Saturday, August 1, 2009
I just read your tip on removing vitamin e stains. There is surprisingly little information about this problem. I recently ruined about five new undershirts, and three nice sheets because I was using Vitamin E oil for a scar on my chest for a few days. I found that high-concentration Oxiclean saved about half of the stained clothes, but the rest never came out and I had to throw them away.
This happened to me again a few days ago – this time the E came from some sunscreen, and it stained the collar of a new $200 shirt. I tried the oxiclean, and it didn’t work. Then I saw your tip, and the hair spray suggestion gave me an idea. Hair spray contains a strong solvent. The strongest solvent I had at home at the time was Acetone. This is commonly available at hardware stores, and is used to thin fiberglass resin and remove paint. It’s pretty strong stuff, but surprisingly, its also the main ingredient in nail polish remover.
So, I rolled up the collar of my shirt, stuffed it in a cup, and filled the cup with acetone. I left it in there for about three hours, and when I pulled the collar out, the stain was completely gone. This was a cotton shirt with brightly colored stripes, and the acetone didn’t seem to affect the color at all, but its probably a good idea to spot-test for other fabrics.
One other interesting bit of trivia that I discovered about Vitamin E stains: The yellow stain often will not become visible until the item of clothing is bleached (ironically). In fact, bleach seems to “develop” Vitamin E stains in much the same way that a photographer use chemicals to develop an image on film. Before I discovered this, I was convinced that the stains were coming from the washing machine, because the shirts would go into the wash white, and come out with yellow stains. I finally did an experiment where I took a white wash cloth, and using a Q-tip, traced the word “test” on it in big letters using Vit E oil. The letters were invisible. I then poured straight bleach on the wash cloth, and within about 30 seconds, the letters were sharp and clear, as though I had written them in yellow food coloring!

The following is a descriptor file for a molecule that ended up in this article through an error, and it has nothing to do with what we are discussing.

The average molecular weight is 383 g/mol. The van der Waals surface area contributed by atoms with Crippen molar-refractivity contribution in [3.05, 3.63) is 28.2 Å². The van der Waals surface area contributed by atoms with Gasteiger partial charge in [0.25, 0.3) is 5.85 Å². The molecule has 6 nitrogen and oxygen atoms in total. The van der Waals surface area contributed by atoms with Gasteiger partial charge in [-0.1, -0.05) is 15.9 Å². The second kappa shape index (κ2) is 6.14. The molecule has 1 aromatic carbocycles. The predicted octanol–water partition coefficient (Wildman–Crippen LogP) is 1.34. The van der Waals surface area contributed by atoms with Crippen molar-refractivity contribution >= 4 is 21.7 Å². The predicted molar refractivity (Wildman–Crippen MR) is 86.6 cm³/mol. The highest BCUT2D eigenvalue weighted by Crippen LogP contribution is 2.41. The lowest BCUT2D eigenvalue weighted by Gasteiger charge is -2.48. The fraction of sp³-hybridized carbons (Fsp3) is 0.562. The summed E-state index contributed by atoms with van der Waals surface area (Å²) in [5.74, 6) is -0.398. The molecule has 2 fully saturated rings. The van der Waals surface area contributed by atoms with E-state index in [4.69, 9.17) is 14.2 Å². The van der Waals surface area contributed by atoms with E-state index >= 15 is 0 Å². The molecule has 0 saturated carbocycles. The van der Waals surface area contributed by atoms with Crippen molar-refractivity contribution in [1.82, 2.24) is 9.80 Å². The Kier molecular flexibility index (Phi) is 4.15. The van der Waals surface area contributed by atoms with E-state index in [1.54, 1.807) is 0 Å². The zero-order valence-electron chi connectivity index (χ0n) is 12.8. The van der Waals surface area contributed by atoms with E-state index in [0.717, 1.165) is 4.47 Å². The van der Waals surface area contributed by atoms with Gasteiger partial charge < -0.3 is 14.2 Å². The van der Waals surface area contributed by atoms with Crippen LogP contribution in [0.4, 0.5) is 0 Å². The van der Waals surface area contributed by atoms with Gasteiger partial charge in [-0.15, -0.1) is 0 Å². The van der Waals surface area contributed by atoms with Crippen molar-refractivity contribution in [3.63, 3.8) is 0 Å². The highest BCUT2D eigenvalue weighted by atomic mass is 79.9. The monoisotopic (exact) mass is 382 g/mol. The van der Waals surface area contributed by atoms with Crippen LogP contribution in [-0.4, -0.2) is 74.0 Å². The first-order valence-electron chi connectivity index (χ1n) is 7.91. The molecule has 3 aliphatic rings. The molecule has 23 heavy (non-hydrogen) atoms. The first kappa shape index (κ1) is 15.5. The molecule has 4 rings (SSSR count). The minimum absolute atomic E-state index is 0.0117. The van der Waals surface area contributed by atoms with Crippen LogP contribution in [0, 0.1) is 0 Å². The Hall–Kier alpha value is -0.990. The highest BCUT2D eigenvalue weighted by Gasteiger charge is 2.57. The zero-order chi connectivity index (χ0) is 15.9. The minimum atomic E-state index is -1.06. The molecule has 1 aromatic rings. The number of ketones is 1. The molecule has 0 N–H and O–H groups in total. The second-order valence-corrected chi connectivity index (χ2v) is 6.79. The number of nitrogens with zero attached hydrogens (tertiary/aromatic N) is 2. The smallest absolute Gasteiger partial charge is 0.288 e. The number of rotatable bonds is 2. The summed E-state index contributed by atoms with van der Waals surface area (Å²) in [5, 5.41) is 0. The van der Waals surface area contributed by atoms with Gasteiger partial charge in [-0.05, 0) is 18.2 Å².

So there it is - a solution to what must be a very common problem, considering how many skin-care products contain Vitamin E. If you can’t get Acetone from the hardware store, I’m guessing that plain nail polish remover should work just as well. Just make sure that acetone is listed in the ingredients.Thanks for the inspiration!
Thank you, Robert, for the fascinating info. I know my readers will find it helpful!
Friday, July 17, 2009
Page 228 in The Trouble with Tulip recommends the following:
First, store them in a cool, dry place like a closet - never the basement.
Second, don't roll them up too tightly or they won't have room to breath when you store them.
Finally, when to do store them slip a fabric softener sheet down inside.
Saturday, June 27, 2009
Saturday, June 13, 2009
And speaking of fire, bring along the perfect fire starters:
- cotton balls dipped in petroleum jelly - store this in a plastic bag to contain the mess
- save the lint from the dryer. It's flammable and makes perfect fire starter, and best of all, it's free!
More camping and picnic ideas coming your way!
Tuesday, June 2, 2009